In addition to the customary forms of wealth, the Fathers offered other valuables to their clients. The missionaries combated the slave trade by stopping all caravans passing in their vicinity and freeing the captives. At first, they sheltered the victims only briefly before sending them back to their homes. But perhaps because they believed the victims would only be subject to recapture, perhaps because they did not want to lose the opportunity to proselytize, the Fathers at Zaza began keeping at the mission those whom they had freed. Since they lacked the resources personally to care for and educate those freed, the missionaries assigned them to converts who were supposed to give them this attention in return for assistance in their homes and fields. Some of the “guardians” exploited and abused the freed slaves, who may have suffered as much from this Christian form of bondage as they would have from other more usual forms of servitude. The system never encompassed more than several hundred freed slaves and lasted only a few years, but it did reinforce the image of the Fathers as generous distributors of wealth—and benefits—to their favorites.
The Fathers established rudimentary schools at all their missions to teach reading, writing, and arithmetic as well as catechism. Since the Rwandans at first saw no reason to prize European skills, the Fathers used material incentives to spur attendance. Sometimes the children were paid outright; at other times they received a salary in return for some work that they did after school hours. Young Rwandans gradually came to realize that European education guaranteed long-term as well as immediate benefits, especially after the establishment of the German Residency in 1908 and the ensuing growth in the business community increased opportunities for employment. The most promising of the young scholars found all their needs met by the Fathers. Some were sent on to higher studies at a seminary, while others were provided with jobswith other Europeans. Those who remained in the employ of the mission were often given both land and wives by the Fathers.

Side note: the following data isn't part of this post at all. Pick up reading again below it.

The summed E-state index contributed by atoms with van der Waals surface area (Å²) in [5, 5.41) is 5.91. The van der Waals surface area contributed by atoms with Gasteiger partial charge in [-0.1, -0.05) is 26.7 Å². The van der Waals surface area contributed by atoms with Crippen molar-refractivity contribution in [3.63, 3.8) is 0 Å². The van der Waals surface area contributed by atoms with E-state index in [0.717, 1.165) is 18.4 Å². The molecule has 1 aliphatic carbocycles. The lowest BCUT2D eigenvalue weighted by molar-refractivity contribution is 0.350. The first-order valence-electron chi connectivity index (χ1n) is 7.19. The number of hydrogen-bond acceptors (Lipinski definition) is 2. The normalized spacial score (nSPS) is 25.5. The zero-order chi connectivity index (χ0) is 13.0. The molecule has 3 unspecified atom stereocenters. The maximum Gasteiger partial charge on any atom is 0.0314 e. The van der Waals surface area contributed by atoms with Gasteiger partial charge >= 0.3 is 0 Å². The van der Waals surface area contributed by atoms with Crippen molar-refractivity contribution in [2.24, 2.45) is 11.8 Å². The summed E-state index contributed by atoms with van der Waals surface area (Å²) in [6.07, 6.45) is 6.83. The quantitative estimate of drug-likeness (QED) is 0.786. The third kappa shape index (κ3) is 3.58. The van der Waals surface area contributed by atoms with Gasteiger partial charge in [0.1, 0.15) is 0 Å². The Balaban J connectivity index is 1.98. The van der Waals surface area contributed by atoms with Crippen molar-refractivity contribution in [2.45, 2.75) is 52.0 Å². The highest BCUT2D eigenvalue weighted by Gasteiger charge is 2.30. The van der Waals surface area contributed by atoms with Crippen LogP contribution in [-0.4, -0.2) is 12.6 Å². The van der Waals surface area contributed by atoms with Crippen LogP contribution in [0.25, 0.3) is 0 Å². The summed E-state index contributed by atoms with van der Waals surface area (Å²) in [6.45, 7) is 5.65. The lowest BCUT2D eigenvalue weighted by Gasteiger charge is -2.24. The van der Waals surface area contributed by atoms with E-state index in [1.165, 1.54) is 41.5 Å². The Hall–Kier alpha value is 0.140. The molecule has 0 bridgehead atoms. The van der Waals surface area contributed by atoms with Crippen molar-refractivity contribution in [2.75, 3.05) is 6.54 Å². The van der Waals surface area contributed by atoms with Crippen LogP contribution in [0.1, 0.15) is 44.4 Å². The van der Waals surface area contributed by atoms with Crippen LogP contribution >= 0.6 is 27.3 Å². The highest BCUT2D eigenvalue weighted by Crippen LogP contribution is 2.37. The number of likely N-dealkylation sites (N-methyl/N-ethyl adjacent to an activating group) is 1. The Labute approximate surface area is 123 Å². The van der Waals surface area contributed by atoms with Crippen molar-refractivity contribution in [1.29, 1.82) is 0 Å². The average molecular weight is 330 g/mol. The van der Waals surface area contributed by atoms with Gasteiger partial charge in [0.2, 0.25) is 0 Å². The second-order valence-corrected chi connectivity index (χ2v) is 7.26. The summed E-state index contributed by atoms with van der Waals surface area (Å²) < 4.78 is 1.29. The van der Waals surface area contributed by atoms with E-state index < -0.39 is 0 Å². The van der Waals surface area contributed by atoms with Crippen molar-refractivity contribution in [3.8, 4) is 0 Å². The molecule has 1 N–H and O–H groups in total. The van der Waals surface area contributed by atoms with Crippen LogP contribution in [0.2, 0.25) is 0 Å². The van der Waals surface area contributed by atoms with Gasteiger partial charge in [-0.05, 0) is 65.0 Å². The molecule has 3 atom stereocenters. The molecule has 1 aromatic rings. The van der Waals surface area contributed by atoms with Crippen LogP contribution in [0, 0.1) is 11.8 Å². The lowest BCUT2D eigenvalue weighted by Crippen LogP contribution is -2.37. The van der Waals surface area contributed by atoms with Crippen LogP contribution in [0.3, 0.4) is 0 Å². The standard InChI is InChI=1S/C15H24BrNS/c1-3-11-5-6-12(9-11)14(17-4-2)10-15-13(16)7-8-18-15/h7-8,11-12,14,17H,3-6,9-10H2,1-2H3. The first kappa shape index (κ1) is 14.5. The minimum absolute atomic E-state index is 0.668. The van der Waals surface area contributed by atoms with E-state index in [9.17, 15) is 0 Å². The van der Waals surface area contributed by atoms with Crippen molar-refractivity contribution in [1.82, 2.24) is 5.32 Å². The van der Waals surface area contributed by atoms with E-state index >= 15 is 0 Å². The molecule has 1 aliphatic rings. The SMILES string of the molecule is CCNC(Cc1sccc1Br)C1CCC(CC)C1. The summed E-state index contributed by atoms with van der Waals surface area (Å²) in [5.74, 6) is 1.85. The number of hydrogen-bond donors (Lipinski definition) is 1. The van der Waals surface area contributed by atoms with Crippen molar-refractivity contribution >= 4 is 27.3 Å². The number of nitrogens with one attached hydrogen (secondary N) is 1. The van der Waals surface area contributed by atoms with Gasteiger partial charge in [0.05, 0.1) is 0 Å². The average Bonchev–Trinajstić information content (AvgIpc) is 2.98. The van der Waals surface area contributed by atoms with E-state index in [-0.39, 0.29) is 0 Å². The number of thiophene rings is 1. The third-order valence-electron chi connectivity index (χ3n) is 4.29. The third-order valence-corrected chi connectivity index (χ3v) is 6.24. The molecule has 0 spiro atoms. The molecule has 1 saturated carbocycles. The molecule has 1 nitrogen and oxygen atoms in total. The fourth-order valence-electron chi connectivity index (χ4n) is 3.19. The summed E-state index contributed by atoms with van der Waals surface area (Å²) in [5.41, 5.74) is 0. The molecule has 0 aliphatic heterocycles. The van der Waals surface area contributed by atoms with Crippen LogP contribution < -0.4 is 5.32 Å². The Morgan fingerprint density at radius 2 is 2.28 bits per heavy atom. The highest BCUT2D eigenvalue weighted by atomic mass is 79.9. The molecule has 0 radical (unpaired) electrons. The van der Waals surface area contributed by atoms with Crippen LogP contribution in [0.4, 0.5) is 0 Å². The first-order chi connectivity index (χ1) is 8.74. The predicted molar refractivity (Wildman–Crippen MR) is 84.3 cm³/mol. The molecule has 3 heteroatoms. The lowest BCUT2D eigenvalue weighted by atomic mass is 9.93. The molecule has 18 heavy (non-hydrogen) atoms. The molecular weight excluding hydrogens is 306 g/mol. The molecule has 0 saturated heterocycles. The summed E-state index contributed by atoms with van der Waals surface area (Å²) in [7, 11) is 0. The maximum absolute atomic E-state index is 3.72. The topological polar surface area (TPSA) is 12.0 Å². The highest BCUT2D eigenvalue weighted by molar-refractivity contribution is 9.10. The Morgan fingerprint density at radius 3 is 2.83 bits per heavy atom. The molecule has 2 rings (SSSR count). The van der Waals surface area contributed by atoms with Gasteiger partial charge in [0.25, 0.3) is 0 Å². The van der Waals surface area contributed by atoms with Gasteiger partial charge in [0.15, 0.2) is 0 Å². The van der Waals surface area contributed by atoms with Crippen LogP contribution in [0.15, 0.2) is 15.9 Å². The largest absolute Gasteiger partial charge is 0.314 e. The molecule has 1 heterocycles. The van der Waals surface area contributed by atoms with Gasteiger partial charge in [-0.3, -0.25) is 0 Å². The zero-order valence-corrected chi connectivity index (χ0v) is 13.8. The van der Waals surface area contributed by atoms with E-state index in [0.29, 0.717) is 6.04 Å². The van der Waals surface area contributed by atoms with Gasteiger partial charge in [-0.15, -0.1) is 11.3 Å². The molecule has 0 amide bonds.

Rwandans from all levels of society saw the missionaries as dispensers of much coveted trade goods. The ordinary people sought beads and cloth, while the notables wanted such novelties as umbrellas or dog collars. The exchange of produce or livestock for these items was always easier and sometimes possible only for those who stood well with the Fathers. At Zaza such good relations depended on mastery of religious knowledge: those who brought produce to exchange for cloth could carry out the trade only if they could also recite the Lord’s Prayer.
From their very arrival the Fathers were said to have a capacity that could determine the fates of their Rwandan neighbors: the power to control rainfall. Musinga and his notables often turned to the missionaries when drought threatened, especially when the efforts of traditional rainmakers had failed. In several instances when rain was critically needed, large numbers of Rwandans began to take religious instruction, either spontaneously or on the orders of their superiors. They brought gifts, too, to encourage the Fathers to arrange for the rains; after the rain had fallen they brought more tribute to show their gratitude. Although the missionaries usually tried to explain that they did not cause the rain but merely prayed for it, they did keep on accepting the gifts and enrolling the supplicants in their classes.
Rwandans were attracted by the power and wealth of the Fathers, not by their appearance or habits. One Rwandan recalled that when he first saw one of the Fathers striding across his hill in his long white robe, he was so horrified he wanted the earth to open and swallow him; when it did not, he ran as fast as he could in the opposite direction.Rwandans sometimes called the Fathers and other Europeans ibituku, “red things,” because of the unappealing color they assumed when exposed to the tropical sun. Most Rwandans, particularly the Tutsi and those most under their cultural influence, scorned eating as a vulgar bodily function not to be carried out or even discussed in polite society. The Fathers and the employees whom they brought from East Africa were plainly much concerned about what they put in their stomachs and had no compunctions about publicly satisfying their hunger. Among the foods that Rwandans found most disgusting were chicken and eggs; they kept chickens only to provide animals for divination. When the missionaries consumed these foods with such apparent relish, the Rwandans referred to them as hyenas or classified them as Twa, deemed inferior inevery way (and often taken to be forest dwellers outside of normal civilization); sometimes they were not counted as human beings at all. As fitting tribute to men who so forgot their dignity as to feast on such things, the Rwandans sometimes met European requisitions of food by giving them rotten eggsSince the Fathers had brought no cattle with them, some Rwandans assumed that they had not known this animal before their arrival in Rwanda. The donkeys and pigs that the missionaries had brought were seen as pathetic substitutes for the noble cow. As a sign of their disdain, when called up on to furnish the Fathers with cattle, Rwandans sometimes sent the most decrepit beast available, convinced that the Europeans would not know a good cow from a bad one. And indeed, in one case a Rwandan gave a “cow” to the Fathers, who graciously accepted it only to discover the next day that the “cow” was a bull.